Women’s Day – Election, 2016

screen-shot-2016-11-08-at-4-08-46-pmBoth of the editorials in The Seattle Times today are about women, not surprising given that today is historic. For the first time since this country was founded we are voting in an election where a woman is a major contender for the Presidency.

Hillary Clinton is not the First Woman to run for President,but she is the First Woman to represent one of the major political parties. Translation: This is the first time a woman has the possibility of gaining the Presidency. So, it’s not surprising that one of the editorials in today’s paper was about her. The evidence of how far women have come, after slogging through centuries of battles, is apparent.

But, the evidence is also there for how much work remains, right there in the second editorial about how Harvard University cancelled the season for their men’s soccer team after the team produced “scouting reports” on the women’s soccer team, ranking them by appearance and ideal sexual position.

It is important that we not become complacent because a woman has the opportunity to reach the top of the government. After all, only 20% of the Senate seats are filled with women and a slightly smaller percentage in the House of Representatives—and men still rank women by their appearance and not their skill. We must remain vigilant if women are to be assured that their views and opinions are considered, that they can affect how this country treats its citizens and one another.


Today’s paper also carried an obituary for Janet Reno. The article points out that she was the First Woman Attorney General in the United States, appointed by Hillary Clinton’s husband. It recounts her achievements and her mistakes. What it does not mention is her terrific sense of humor. She was an amazing woman, full of strength and an ability to laugh. I wish I could have met her.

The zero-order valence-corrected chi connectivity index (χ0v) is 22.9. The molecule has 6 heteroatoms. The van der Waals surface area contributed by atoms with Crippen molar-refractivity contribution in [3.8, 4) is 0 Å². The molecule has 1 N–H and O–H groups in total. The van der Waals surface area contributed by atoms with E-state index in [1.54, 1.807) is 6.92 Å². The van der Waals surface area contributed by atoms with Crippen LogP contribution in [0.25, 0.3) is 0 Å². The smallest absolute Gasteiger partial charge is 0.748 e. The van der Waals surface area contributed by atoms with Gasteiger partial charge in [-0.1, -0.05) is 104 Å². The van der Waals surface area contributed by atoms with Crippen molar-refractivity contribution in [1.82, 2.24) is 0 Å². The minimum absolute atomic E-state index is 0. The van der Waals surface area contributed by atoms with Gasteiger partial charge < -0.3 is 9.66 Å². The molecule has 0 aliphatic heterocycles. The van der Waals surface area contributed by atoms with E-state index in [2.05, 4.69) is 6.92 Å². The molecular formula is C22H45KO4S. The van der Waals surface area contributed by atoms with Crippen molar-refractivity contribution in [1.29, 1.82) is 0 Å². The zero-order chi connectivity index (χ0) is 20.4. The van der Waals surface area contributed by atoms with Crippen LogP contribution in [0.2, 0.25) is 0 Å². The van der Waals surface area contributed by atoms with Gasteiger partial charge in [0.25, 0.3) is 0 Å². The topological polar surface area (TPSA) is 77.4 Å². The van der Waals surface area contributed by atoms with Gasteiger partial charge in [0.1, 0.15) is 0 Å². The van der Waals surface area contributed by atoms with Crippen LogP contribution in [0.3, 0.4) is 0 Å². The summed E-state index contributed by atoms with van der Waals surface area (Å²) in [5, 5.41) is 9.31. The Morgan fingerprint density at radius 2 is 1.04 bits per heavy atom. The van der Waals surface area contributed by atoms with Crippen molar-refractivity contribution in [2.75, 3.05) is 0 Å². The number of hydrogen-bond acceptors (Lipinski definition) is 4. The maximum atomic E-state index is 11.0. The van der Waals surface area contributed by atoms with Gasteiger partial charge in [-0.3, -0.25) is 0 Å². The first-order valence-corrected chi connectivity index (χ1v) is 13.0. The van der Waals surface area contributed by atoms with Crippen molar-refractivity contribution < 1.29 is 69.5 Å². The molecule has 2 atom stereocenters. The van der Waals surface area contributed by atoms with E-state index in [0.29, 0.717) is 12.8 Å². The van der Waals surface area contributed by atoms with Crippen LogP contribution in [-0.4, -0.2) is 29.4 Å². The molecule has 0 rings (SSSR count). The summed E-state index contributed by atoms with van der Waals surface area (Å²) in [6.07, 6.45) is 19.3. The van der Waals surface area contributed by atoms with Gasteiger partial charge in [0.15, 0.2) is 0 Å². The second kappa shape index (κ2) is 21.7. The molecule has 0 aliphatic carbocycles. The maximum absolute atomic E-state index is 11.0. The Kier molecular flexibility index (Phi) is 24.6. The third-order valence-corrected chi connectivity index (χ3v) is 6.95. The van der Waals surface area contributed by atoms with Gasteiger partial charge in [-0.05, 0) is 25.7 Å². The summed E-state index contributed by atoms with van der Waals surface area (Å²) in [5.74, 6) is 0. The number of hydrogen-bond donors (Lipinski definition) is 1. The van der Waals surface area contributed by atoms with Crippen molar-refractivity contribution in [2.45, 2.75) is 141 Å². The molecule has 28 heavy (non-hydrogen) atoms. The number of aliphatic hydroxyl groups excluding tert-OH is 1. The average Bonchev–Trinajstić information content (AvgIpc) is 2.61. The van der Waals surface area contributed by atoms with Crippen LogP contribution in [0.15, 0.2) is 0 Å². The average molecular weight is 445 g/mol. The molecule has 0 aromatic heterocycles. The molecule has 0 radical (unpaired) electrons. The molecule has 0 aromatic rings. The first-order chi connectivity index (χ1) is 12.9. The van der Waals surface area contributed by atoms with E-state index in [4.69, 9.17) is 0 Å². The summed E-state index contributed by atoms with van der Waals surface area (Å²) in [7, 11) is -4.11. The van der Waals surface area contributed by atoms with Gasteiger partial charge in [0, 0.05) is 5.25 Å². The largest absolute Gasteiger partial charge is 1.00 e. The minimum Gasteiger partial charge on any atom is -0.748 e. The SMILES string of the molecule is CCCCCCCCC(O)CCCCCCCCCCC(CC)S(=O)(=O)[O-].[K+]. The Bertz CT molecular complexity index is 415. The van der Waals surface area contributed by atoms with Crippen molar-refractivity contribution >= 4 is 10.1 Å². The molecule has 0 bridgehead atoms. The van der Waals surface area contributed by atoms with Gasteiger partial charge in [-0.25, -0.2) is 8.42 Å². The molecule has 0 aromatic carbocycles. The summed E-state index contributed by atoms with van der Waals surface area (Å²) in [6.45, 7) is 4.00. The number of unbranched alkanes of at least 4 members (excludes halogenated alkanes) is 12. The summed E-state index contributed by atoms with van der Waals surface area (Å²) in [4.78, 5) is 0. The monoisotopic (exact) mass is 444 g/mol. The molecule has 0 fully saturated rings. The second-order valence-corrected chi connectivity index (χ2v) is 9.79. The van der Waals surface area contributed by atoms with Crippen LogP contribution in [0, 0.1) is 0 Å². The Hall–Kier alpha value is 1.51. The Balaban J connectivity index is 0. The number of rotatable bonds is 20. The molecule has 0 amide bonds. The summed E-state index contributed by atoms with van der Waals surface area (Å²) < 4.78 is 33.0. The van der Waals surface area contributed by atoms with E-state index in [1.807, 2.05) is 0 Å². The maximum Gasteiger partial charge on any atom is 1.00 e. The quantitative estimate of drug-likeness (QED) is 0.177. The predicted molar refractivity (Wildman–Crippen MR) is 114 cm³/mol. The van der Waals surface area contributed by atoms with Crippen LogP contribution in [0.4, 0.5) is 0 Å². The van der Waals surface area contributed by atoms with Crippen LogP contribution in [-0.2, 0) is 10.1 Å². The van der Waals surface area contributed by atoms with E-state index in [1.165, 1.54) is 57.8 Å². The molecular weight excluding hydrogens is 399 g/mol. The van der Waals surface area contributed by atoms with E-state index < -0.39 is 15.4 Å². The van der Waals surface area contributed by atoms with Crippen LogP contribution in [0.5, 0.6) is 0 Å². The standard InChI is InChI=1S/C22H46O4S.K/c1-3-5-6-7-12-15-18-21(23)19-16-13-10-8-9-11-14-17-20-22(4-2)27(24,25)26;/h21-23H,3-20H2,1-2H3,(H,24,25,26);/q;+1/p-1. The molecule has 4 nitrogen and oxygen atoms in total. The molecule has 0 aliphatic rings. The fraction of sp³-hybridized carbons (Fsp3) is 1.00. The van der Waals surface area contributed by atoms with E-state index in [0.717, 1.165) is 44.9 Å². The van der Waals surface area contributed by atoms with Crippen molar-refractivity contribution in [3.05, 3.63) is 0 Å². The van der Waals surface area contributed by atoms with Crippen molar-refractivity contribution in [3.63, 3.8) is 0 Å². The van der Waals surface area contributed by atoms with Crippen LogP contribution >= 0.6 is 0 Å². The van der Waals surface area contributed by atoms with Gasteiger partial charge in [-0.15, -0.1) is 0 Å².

Janet Reno – Attorney General

          Janet Reno never abandoned her principles, in spite of criticism. “I am not fancy. I am what I appear to be,” she said. She inspires us to remain true to ourselves, to speak for ourselves and to protect those who need our strength.

JANET RENO FOR DRAFT BLOG 2          When Janet Reno attended Harvard Law School in the 1960’s women were not called on in class because their voices were not deemed strong enough to be heard, but by 1978 Janet Reno was finding her voice. Appointed state’s attorney for Dade County in Florida, the first woman in that position, she worked to protect children, contain drug dealers and rid government of corrupt judges and police officers. She was re-elected to office four times.

In 1993 President Clinton appointed her Attorney General of the United States. She was the first woman to hold that position and served longer than any other attorney general in the twentieth century. Her tenure was not free from controversy, but she stood strong. She won praise for convicting those responsible for the 1993 World Trade Center bombing, initiating a lawsuit against tobacco companies, taking Microsoft to court for antitrust violations, and capturing and convicting the Unabomber. She was criticized and sometimes reviled for the force used in the Ruby Ridge incident, the storming of the Branch Davidian compound, and the return of Elian Gonzales to his father in Cuba.

In spite of her tough demeanor, Janet Reno has a sense of humor. She appeared with Will Ferrell on Saturday Night Live in a sketch called “Janet Reno’s Dance Party” and voiced herself for an episode of The Simpsons. She speaks often, working to convince others of the connection between the quality of education and crime rates, and of the benefit of an improved juvenile court system that reaches troubled children before they become adults.


For online biographies of Janet Reno, see:





Janet Reno: Doing the Right Thing by Paul Anderson


When Janet Reno was at Harvard Law School, one of the professors did set aside a “Ladies’ Day” so that the 16 women in the class of 500 could ask questions. Were you ever in a situation where you felt you could not speak because you were a woman?